Susan Francis - a pseudonym, to protect her Erelatives still living in Iraq - did just that. She survived an ordeal that left many of her companions dead and has written, wiTHER write errorth the help of Andrew Crofts, a story that bears vivid witness to one of the most tragic events in recent history.
Susan Francis was a student nurse at Southampton University in the Fifties when she met and married a young Iraqi civil engineer and returned to Basra and then Baghdad. She celebrated her 22nd birthday as the pregnant mother of one small son, so poor that her only furniture was an iron bed and mattress, and shunned by her husband's family.
Very gradually, life improved. There were about a thousand English women such as herself who had married Iraqis, and they soon made common cause against the hostility and aggression of the Muslim families into which they had married. By the time of the Iran-Iraq war in the Eighties, more money was coming in, a third child was going through university, and Susan Francis and her husband owned a house and a car. It was a strange life, told here simply and well, but she was content.
The war soon changed all that. The eight years of attacks and counter-attacks, of towns fought over, taken and lost again and again, spelt air raids, the loss of friends, poverty, shortages of food and medicine, and fear. The lull after the peace settlement was brief. Under Saddam Hussein, political executions became routine, informers multiplied and no one felt safe. Asked why, as an Englishwoman, she did not leave, Susan Francis would reply that, after 30 years, Iraq had become her home. In any case, by now she had three grown-up Iraqi children and grandchildren, none of whom would have been able to leave with her.
Nothing, however, prepared her for the horror of the Gulf war. For the civilians living in Baghdad, most of them women, children and the old, the nightly, much-vaunted precision bombing of the Allied forces meant the destruction of their homes, the deaths of people trapped inside, and a growing conviction that no one in the city could possibly escape alive.
Susan Francis is clearly a woman of great courage, but there came the day when she could take no more. Her two sons had vanished into the army. Packing her daughter and four grandchildren into two cars, she and her husband joined thousands of others in a long trail leading towards the mountains. She became a refugee. 'We were a normal family with a nice home,' she writes, in words that must have been used this century by countless millions in similar situations. 'How could we have become statistics on the road, with little or no control over our lives or destinies?'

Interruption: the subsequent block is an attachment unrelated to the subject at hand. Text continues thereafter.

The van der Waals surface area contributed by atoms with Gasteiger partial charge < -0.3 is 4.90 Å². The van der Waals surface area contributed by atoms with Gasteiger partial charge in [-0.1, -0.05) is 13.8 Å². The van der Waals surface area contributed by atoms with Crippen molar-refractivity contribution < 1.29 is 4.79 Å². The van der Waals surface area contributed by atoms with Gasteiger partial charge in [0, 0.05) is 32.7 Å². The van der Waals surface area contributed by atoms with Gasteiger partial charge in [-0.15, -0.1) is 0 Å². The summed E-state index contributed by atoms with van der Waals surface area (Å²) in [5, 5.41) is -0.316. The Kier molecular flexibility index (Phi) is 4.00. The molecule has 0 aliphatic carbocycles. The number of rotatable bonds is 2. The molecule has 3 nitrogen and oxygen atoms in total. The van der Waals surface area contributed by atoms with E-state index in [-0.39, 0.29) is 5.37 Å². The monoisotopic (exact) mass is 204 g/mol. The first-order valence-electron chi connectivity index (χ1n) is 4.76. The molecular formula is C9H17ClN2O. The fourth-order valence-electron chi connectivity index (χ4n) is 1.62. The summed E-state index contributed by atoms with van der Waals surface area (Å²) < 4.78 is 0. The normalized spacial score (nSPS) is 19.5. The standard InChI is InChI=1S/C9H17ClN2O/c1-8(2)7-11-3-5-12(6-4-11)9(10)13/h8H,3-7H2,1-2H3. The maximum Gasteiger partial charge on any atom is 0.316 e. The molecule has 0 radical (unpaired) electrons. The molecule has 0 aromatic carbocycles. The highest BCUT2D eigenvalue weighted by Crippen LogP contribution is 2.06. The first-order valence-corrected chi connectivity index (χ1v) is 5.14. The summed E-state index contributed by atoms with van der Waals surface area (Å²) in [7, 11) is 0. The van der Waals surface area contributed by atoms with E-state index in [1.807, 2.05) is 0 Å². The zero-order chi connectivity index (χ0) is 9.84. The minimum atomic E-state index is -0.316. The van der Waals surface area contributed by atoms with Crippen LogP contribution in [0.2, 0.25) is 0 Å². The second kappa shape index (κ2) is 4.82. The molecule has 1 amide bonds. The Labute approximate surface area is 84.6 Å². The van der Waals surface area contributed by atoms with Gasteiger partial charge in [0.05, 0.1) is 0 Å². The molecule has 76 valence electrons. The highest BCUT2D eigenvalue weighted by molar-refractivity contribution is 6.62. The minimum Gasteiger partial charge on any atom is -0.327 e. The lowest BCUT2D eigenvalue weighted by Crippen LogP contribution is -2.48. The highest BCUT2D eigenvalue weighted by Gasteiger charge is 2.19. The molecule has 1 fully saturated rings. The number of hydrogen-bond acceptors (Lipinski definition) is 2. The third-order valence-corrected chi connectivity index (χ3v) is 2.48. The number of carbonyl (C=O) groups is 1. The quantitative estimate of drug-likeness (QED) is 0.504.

For a while, the family found a home of sorts among the Kurds in the northern villages. But as Saddam Hussein turned his forces to crushing the short-lived Kurdish rebellion, so their hosts took to the roads yet again, as they had so often before, seeking safety in the mountains. Susan Francis's account of this flight makes almost unbearable reading: the thousands of desperate and terrified people stuck in the mud of the mountain passes, without food, medicine or shelter, the children and old people dying of cold, or poisoned by the water contaminated by the pursuing Iraqis, or shot from the helicopters hovering overhead, their bodies torn apart by starving dogs. At one point, it is now believed, up to a thousand babies were dying every day.
Nowhere to Hide is not the most polished book. But as a story about endurance and a testimonial to ordinary Iraqi citizens and the Kurdish people, both victims of Saddam Hussein's murderous rule, it is an important document. It is all the more important in that the chapter has yet to close. Saddam is still in power, international attention has shifted to Somalia and the former Yugoslavia, and the Western powers appear to be sliding towards appeasement.
If nothing else, Susan Francis's extremely readable book is a reminder that the remaining Kurds of Iraq, those not killed during a systematic policy of genocide which has already seen the destruction of more than 4,000 towns and villages and the extermination of unknown numbers of people, are still not safe.Reuse content